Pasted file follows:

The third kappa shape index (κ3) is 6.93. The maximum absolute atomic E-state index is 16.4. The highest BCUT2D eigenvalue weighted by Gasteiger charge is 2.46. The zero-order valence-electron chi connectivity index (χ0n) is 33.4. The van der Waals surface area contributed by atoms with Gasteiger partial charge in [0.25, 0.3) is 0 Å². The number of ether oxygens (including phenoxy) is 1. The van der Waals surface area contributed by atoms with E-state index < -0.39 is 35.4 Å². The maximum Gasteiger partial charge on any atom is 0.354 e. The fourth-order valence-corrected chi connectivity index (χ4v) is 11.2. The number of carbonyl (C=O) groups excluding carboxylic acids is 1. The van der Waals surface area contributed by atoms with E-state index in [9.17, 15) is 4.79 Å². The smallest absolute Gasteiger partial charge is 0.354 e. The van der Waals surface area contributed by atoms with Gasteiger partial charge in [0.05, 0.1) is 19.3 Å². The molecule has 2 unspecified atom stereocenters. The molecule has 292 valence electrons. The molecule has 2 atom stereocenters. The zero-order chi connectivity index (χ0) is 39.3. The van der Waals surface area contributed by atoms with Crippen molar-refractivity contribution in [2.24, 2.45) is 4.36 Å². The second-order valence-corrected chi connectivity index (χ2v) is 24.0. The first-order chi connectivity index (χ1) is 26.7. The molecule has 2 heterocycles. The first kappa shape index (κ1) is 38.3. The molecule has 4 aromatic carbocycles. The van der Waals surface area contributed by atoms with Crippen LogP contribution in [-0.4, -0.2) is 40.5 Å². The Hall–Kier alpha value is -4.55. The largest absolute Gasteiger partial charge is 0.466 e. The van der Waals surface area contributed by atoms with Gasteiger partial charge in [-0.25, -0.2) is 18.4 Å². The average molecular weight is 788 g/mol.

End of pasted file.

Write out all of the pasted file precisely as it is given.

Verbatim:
The third kappa shape index (κ3) is 6.93. The maximum absolute atomic E-state index is 16.4. The highest BCUT2D eigenvalue weighted by Gasteiger charge is 2.46. The zero-order valence-electron chi connectivity index (χ0n) is 33.4. The van der Waals surface area contributed by atoms with Gasteiger partial charge in [0.25, 0.3) is 0 Å². The number of ether oxygens (including phenoxy) is 1. The van der Waals surface area contributed by atoms with E-state index < -0.39 is 35.4 Å². The maximum Gasteiger partial charge on any atom is 0.354 e. The fourth-order valence-corrected chi connectivity index (χ4v) is 11.2. The number of carbonyl (C=O) groups excluding carboxylic acids is 1. The van der Waals surface area contributed by atoms with E-state index in [9.17, 15) is 4.79 Å². The smallest absolute Gasteiger partial charge is 0.354 e. The van der Waals surface area contributed by atoms with Gasteiger partial charge in [0.05, 0.1) is 19.3 Å². The molecule has 2 unspecified atom stereocenters. The molecule has 292 valence electrons. The molecule has 2 atom stereocenters. The zero-order chi connectivity index (χ0) is 39.3. The van der Waals surface area contributed by atoms with Crippen molar-refractivity contribution in [2.24, 2.45) is 4.36 Å². The second-order valence-corrected chi connectivity index (χ2v) is 24.0. The first-order chi connectivity index (χ1) is 26.7. The molecule has 2 heterocycles. The first kappa shape index (κ1) is 38.3. The molecule has 4 aromatic carbocycles. The van der Waals surface area contributed by atoms with Crippen LogP contribution in [-0.4, -0.2) is 40.5 Å². The Hall–Kier alpha value is -4.55. The largest absolute Gasteiger partial charge is 0.466 e. The van der Waals surface area contributed by atoms with Gasteiger partial charge in [-0.25, -0.2) is 18.4 Å². The average molecular weight is 788 g/mol.